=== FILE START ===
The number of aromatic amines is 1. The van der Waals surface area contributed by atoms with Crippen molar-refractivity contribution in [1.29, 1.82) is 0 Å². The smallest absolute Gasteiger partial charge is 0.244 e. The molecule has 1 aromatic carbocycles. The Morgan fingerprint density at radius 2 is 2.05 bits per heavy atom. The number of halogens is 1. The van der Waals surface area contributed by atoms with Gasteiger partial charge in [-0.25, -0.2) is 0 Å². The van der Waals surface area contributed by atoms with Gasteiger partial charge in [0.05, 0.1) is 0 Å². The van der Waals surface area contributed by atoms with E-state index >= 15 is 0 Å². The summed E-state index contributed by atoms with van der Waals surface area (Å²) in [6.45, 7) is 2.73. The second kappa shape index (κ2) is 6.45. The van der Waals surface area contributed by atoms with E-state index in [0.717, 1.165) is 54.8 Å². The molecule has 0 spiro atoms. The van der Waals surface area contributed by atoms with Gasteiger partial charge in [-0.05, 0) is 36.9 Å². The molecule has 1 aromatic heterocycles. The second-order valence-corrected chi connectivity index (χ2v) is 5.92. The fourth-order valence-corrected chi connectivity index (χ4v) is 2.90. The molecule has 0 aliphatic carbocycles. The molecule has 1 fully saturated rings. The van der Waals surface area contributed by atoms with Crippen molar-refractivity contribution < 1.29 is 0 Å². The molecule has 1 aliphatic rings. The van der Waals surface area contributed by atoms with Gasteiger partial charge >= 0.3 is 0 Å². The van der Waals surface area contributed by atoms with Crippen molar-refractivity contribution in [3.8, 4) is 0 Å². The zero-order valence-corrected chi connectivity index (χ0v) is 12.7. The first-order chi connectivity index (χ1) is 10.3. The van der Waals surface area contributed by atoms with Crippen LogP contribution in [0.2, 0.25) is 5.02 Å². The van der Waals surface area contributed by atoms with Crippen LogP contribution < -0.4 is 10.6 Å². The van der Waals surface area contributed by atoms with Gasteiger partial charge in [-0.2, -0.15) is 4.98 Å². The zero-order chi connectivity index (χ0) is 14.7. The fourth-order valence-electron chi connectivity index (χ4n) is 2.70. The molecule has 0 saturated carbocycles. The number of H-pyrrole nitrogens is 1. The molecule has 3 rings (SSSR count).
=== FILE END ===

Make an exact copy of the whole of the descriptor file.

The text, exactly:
The number of aromatic amines is 1. The van der Waals surface area contributed by atoms with Crippen molar-refractivity contribution in [1.29, 1.82) is 0 Å². The smallest absolute Gasteiger partial charge is 0.244 e. The molecule has 1 aromatic carbocycles. The Morgan fingerprint density at radius 2 is 2.05 bits per heavy atom. The number of halogens is 1. The van der Waals surface area contributed by atoms with Gasteiger partial charge in [-0.25, -0.2) is 0 Å². The van der Waals surface area contributed by atoms with Gasteiger partial charge in [0.05, 0.1) is 0 Å². The van der Waals surface area contributed by atoms with E-state index >= 15 is 0 Å². The summed E-state index contributed by atoms with van der Waals surface area (Å²) in [6.45, 7) is 2.73. The second kappa shape index (κ2) is 6.45. The van der Waals surface area contributed by atoms with E-state index in [0.717, 1.165) is 54.8 Å². The molecule has 0 spiro atoms. The van der Waals surface area contributed by atoms with Gasteiger partial charge in [-0.05, 0) is 36.9 Å². The molecule has 1 aromatic heterocycles. The second-order valence-corrected chi connectivity index (χ2v) is 5.92. The fourth-order valence-corrected chi connectivity index (χ4v) is 2.90. The molecule has 0 aliphatic carbocycles. The molecule has 1 fully saturated rings. The van der Waals surface area contributed by atoms with Crippen molar-refractivity contribution < 1.29 is 0 Å². The molecule has 1 aliphatic rings. The van der Waals surface area contributed by atoms with Gasteiger partial charge >= 0.3 is 0 Å². The van der Waals surface area contributed by atoms with Crippen molar-refractivity contribution in [3.8, 4) is 0 Å². The zero-order valence-corrected chi connectivity index (χ0v) is 12.7. The first-order chi connectivity index (χ1) is 10.3. The van der Waals surface area contributed by atoms with Crippen LogP contribution in [0.2, 0.25) is 5.02 Å². The van der Waals surface area contributed by atoms with Crippen LogP contribution < -0.4 is 10.6 Å². The van der Waals surface area contributed by atoms with Gasteiger partial charge in [-0.2, -0.15) is 4.98 Å². The zero-order chi connectivity index (χ0) is 14.7. The fourth-order valence-electron chi connectivity index (χ4n) is 2.70. The molecule has 0 saturated carbocycles. The number of H-pyrrole nitrogens is 1. The molecule has 3 rings (SSSR count).